In the history of automobiles, the significant contributions of African American figures are often overlooked. In this post, we’ll highlight five individuals who played pivotal roles in reshaping the automotive industry. From inventors to business leaders, these unsung heroes navigated challenges, defied stereotypes, and accelerated change.
Join us as we shift gears and pay homage to the trailblazers who defied stereotypes, broke barriers, and fueled the engine of progress in the world of cars.
Invented the three-position traffic signal
Born in 1877, Garrett Morgan was a notable inventor who held several patents. The one we’re most interested in for this blog post is the three-position traffic signal.
The traffic signal was created by Morgan when he was 46.
In 1923, Morgan saw a carriage collision at a problematic intersection. This inspired him to invent a traffic signal with a warning light to alert drivers that they would need to stop.
Morgan acquired patents for his traffic signal in the United States, Britain, and Canada. But he sold the rights to General Electric for $40,000.
Founded a company that would become the first black-owned automobile manufacturer
Charles Richard Patterson, or C.R. Patterson, was born into slavery in 1833. In the 1850s he fled to Ohio with his loved ones and established himself as a blacksmith. He then established himself as a foreman, partnering with a white carriage manufacturer and developing a reputation for overseeing the production of high-quality products.
Despite the manufacturing company’s success, it saw stock prices plummet during the Panic of 1893. Patterson used the opportunity to buy out the company’s shares and become the sole proprietor of the company. This move made his company the first black-owned automobile manufacturer.
Patterson renamed the company C.R. Patterson and Sons, and ran a successful business producing 28 different horse-drawn carriage styles and approximately 500 horse-drawn carriages per year.
Following his death in 1920, Patteron’s son, Frederick Douglas Patterson, inherited the business. In 1915 he produced the company’s first automobile, becoming the first and only Black owner and operator of an automobile company.
Broke NASCAR’s color barrier
Born in Indiana in 1897, Charlie Wiggins got his start in the automotive industry as a mechanic’s assistant at an auto repair shop. When the U.S. draft for WWI was opened and most shop employees were called to war, Wiggins was promoted to managing the shop floor.
Wiggins married and moved to Indianapolis, where he found work at an auto body repair shop downtown that he later purchased. The Indianapolis 500 was a new – but popular – event around the time that Wiggins’ shop was growing. In 1920 he designed his own “Wiggins’ special” car with the hopes of participating. Because he was Black, his application was rejected.
Still determined to race, Wiggins joined the Colored Speedway Association for Black race car drivers in the Midwest. The success of the association led to the creation of its own race, named “The Gold and Glory Sweepstakes”. The event lasted ran from 1924 – 1936, and Wiggins was crowned champion four times driving cars he built himself.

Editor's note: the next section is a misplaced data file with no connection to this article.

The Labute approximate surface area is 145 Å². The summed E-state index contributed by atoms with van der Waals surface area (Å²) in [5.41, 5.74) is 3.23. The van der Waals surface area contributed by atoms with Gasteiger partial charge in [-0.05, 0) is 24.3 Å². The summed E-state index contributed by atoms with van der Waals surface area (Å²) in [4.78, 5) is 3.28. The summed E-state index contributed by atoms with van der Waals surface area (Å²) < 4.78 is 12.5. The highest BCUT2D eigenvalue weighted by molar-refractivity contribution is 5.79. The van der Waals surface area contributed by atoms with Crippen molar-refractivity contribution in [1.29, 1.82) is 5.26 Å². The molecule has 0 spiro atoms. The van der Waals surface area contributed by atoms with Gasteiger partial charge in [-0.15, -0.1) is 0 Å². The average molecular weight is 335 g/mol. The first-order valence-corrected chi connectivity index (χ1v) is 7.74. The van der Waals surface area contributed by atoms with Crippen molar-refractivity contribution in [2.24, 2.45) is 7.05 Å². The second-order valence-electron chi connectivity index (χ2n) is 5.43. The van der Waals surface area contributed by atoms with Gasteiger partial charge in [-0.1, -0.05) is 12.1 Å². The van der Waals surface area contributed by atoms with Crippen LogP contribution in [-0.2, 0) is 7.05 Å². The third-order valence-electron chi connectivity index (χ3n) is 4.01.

Additionally, Wiggins helped engineer the winning car for the 1934 Indianapolis 500 – though he was not allowed to stand in Victory Lane with his fellow crewmates.
McKinley Thompson Jr.
Ford’s first Black automobile designer
McKinley Thompson Jr. was born in 1922 in Queens, New York. He always had an interest in cars, but it wasn’t until 1956, at the age of 34, that he found a career in them.
In 1935, Thompson applied to a scholarship competition for the Art Center College of Design that was hosted by Motor Trend Magazine. He won the competition and became the first African American to attend the school, graduating in 1956.
After graduating, Thompson was hired by Ford Motor Company into the “Advanced Studio”. Here, Thompson helped develop numerous automotive concepts – making him Ford’s first Black automobile designer.
Notable examples of cars that Thompson worked on designs for include: the Ford Gyron, the Ford Bronco, the Ford Warrior (which was never manufactured), and the Cougar II (which was never manufactured).
Homer B. Roberts
First black car dealer
Born in 1888, Homer D. Roberts was a veteran of both world wars, a businessman, and the nation’s first African American car dealer.
Roberts first gained attraction to his business by placing ads in the local paper, and was so successful in his efforts that by the end of 1919 he had negotiated over 60 car sales exclusively for African-American buyers.
With Roberts’ success at capturing the African-American marker, many small auto manufacturers entered into sales agreements with him. Companies like Hupmobile, Rickenbacker, Whippet and Marmon saw potential in the market and also backed his business. This landed Roberts with franchises by both Hupmobile and Rickenbacker.
By 1925, Robers dealership, Roberts Co. Motor Mart was actually ranked third in the United States for its sales of Rickenbackers.
By 1928, Roberts had sold over $2 million worth of automobiles (mostly to African-American drivers).